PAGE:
KDrama recommendations


You can watch it on Drama Faver, Drama Cool, Kiss Asian, Viki Drama

Boys over flowers    ****

You are beautiful   ****

The Heirs   ****

My love from the star   *****

The moon embracing the sun   *****

The girl who sees the smells   *****

Doctor Stranger   *****

Secret Garden   ****

Dream High 1   *****

Dream High 2   ***

Doctors  ***

Vampire Detective   ****

The King of Highschool   ***

Oh my ghostess   ****

Cheese in the trap   ****

Three days   ****

W-Two worlds   *****

Scarlet heart Ryeo   *****

Descendants of the Sun   *****

Cinderella and four knights   ****

White Cristmas   ****

Pinocchio   *****

Legend of the blue sea   ****

Moorim School   *****

Sungkyunkwan scandal  **

Innocent man   ****

Kill me, Heal me   *****

Hwarang   ****


Classroom Expressions

Classroom Expressions

(1) 책 펴세요.
Chaek pyeoseyo. Open your book.

(2) 잘 들으세요.
Jal deureuseyo. Listen carefully.

(3) 따라 하세요.
Ttara haseyo. Repeat after me.

(4) 읽어 보세요.
Ilgeo boseyo Please read.

(5) 대답해 보세요.
Daedapae boseyo. Answer (the question).

(6) 써 보세요.
Sseo boseyo. Please write it.

(7) 알겠어요?
Algesseoyo? Do you understand?

(8) 네, 알겠어요.
Ne, algesseoyo. Yes, I understand.

(9) [아뇨] 잘 모르겠는데요.
[Anyo] jal moreugenneundeyo. No, I don’t really understand…

(10) 질문 있어요?
Jilmun isseoyo? Do you have any questions?

(11) 네, 있는데요.
Ne, inneundeyo. Yes, I have (a question).

(12) [질문] 없는데요.
[Jilmun] eomneundeyo I don’t have (any questions).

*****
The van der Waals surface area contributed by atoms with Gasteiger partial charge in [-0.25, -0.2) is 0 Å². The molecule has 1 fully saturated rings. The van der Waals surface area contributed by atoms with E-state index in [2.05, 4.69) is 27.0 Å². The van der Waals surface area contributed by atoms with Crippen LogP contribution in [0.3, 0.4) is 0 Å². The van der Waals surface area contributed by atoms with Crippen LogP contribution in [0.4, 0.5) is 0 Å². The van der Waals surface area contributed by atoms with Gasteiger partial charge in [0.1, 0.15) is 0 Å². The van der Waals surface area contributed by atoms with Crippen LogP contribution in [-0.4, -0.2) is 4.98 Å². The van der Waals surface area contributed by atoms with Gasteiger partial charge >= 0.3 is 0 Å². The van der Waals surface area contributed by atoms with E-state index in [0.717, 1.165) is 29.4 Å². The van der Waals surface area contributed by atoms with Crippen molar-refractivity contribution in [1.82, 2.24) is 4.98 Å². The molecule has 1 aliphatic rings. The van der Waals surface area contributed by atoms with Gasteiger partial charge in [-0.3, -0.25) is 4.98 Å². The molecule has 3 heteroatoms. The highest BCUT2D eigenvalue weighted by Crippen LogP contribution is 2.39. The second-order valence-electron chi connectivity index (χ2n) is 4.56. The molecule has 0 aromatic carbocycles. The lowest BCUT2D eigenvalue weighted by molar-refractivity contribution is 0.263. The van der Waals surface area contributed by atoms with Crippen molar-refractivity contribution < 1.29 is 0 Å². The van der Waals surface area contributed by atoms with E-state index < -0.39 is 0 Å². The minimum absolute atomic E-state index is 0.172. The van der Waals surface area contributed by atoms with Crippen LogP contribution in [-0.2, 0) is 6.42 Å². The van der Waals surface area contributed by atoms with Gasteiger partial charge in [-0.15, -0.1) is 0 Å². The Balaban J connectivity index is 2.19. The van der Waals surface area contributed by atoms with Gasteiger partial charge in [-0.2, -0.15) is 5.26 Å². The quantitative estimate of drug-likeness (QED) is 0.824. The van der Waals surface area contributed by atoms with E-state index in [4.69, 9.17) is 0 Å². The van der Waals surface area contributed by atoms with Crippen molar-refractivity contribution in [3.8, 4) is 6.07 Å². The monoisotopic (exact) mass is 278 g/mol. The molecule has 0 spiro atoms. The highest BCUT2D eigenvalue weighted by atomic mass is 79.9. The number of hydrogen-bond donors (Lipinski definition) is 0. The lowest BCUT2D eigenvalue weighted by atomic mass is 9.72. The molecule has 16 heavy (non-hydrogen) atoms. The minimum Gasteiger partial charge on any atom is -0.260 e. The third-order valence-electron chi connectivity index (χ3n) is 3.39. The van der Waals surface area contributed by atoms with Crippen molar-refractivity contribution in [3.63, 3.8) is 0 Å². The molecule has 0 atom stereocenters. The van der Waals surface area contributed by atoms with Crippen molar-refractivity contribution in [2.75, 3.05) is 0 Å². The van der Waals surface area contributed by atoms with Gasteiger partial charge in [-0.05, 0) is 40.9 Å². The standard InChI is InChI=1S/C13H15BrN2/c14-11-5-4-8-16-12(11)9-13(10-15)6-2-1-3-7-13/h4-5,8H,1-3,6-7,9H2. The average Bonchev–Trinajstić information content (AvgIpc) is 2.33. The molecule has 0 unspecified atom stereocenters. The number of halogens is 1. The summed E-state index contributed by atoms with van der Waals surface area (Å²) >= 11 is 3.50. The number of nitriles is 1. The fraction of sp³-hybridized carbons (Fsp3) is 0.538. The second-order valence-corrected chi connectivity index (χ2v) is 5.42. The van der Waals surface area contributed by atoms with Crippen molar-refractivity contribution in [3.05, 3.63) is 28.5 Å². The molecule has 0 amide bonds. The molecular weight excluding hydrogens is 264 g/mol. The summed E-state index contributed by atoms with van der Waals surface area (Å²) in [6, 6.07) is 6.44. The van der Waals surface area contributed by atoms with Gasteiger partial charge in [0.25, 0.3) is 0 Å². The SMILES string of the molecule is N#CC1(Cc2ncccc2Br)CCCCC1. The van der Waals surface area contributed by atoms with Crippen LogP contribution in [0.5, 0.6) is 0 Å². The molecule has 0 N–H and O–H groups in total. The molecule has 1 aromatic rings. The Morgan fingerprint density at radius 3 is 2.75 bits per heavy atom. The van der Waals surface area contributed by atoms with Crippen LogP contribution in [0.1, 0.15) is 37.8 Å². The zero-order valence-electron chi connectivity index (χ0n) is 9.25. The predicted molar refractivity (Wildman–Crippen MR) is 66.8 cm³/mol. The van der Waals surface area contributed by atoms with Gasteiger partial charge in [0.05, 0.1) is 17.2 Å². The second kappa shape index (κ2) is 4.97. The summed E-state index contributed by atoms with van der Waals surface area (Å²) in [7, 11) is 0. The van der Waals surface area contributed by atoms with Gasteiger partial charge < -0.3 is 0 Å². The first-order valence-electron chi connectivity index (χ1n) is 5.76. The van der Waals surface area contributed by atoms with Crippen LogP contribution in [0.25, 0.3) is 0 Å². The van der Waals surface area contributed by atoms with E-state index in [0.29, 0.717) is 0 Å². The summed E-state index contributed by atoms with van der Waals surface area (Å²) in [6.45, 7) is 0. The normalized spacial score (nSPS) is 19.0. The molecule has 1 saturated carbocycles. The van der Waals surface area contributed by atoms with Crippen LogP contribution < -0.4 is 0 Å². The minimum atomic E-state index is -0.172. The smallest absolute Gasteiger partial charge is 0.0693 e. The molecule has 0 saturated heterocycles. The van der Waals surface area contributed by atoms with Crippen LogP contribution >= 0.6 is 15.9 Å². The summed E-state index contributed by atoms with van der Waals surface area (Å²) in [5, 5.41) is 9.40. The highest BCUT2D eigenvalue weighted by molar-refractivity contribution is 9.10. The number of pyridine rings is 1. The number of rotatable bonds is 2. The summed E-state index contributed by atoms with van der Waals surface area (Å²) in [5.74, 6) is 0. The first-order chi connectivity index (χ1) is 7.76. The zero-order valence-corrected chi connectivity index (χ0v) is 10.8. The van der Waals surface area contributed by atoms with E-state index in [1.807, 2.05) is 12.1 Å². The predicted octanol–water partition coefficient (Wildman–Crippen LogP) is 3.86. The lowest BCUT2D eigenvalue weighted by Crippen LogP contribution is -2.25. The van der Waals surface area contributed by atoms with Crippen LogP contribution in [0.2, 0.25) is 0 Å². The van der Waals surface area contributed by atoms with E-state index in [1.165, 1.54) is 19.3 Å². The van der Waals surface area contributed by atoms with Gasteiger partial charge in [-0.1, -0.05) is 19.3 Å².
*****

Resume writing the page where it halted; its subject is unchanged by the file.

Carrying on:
(13) 천천히 [말씀]해 주세요.
Cheoncheonhi [malsseum]hae juseyo. Please speak/say it slowly.
(14) 잊어버렸는데요.
Ijeobeoryeonneundeyo. I’ve forgotten.

(15) “Test” 한국어로 뭐예요?
“Test” hangugeoro mwoyeyo? How do you say “test” in Korean?

(16) “시험”이라고 해요.
“Siheom”irago haeyo. You say “siheom”.

(17) 한국말로 하세요.
Hangungmallo haseyo. Please speak/say it in Korean.

(18) 다시 한번 해 보세요.
Dasi hanbeon hae boseyo Try it again.

(19) 맞았어요.
Majasseoyo. That’s correct.

(20) 틀렸는데요.
Teullyeonneundeyo. That’s not right.

(21) 오늘은 이만 하겠어요.
Oneureun iman hagesseoyo. We’ll stop here today.


Consonant assimilation, Tensification, Aspiration and ㅎ weakening

Consonant assimilation

The nasal consonants are ㄴ and ㅁ. To keep pronunciation easy and flowing some consonants get changed before these two consonants as shown below:

Some p-based sounds become ‘m’:
ㅂ, ㅍ —> ㅁ sound Some t, s, ch, and h-based sounds become ‘n’:
ㄷ, ㅌ, ㅅ, ㅆ, ㅈ, ㅊ, ㅎ —> ㄴ sound  k/g based sounds become ‘ng’, like in English singer (not sin-ger)
ㄱ, ㅋ, ㄲ —> ㅇ sound


Spelling               Pronunciation
입니다                      임니다
있는데                      인는데
일학년                      이랑년
ㄹ also has its own assimilation rules. If ㄹ and ㄴ come together, the ㄹ wins (don’t say the ㄴ at all). It means the n BECOMES an l. If ㄹ comes before an ‘i’ or ‘y’ sound the ㄹ sound is doubled. More of an ‘l’ sound than an ‘r’ sound.